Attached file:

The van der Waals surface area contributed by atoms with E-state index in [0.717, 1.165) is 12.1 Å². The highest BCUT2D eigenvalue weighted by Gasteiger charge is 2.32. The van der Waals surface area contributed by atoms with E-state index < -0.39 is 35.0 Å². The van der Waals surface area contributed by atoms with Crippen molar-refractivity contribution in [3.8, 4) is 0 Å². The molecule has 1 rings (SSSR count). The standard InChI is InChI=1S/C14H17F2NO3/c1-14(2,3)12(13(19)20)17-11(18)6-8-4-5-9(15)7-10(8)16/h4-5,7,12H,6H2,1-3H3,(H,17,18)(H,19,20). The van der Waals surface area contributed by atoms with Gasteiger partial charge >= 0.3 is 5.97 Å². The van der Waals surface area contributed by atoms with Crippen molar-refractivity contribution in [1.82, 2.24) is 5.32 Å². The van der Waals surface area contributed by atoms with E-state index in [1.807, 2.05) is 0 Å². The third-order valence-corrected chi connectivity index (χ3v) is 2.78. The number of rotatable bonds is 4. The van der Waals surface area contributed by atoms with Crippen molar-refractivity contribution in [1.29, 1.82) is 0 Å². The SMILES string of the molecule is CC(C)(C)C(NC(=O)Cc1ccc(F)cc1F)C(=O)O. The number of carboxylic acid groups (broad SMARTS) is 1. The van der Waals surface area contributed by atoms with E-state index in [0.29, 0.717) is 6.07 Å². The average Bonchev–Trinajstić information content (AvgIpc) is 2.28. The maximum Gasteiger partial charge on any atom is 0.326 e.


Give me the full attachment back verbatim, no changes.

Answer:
The van der Waals surface area contributed by atoms with E-state index in [0.717, 1.165) is 12.1 Å². The highest BCUT2D eigenvalue weighted by Gasteiger charge is 2.32. The van der Waals surface area contributed by atoms with E-state index < -0.39 is 35.0 Å². The van der Waals surface area contributed by atoms with Crippen molar-refractivity contribution in [3.8, 4) is 0 Å². The molecule has 1 rings (SSSR count). The standard InChI is InChI=1S/C14H17F2NO3/c1-14(2,3)12(13(19)20)17-11(18)6-8-4-5-9(15)7-10(8)16/h4-5,7,12H,6H2,1-3H3,(H,17,18)(H,19,20). The van der Waals surface area contributed by atoms with Gasteiger partial charge >= 0.3 is 5.97 Å². The van der Waals surface area contributed by atoms with Crippen molar-refractivity contribution in [1.82, 2.24) is 5.32 Å². The van der Waals surface area contributed by atoms with E-state index in [1.807, 2.05) is 0 Å². The third-order valence-corrected chi connectivity index (χ3v) is 2.78. The number of rotatable bonds is 4. The van der Waals surface area contributed by atoms with Crippen molar-refractivity contribution in [1.29, 1.82) is 0 Å². The SMILES string of the molecule is CC(C)(C)C(NC(=O)Cc1ccc(F)cc1F)C(=O)O. The number of carboxylic acid groups (broad SMARTS) is 1. The van der Waals surface area contributed by atoms with E-state index in [0.29, 0.717) is 6.07 Å². The average Bonchev–Trinajstić information content (AvgIpc) is 2.28. The maximum Gasteiger partial charge on any atom is 0.326 e.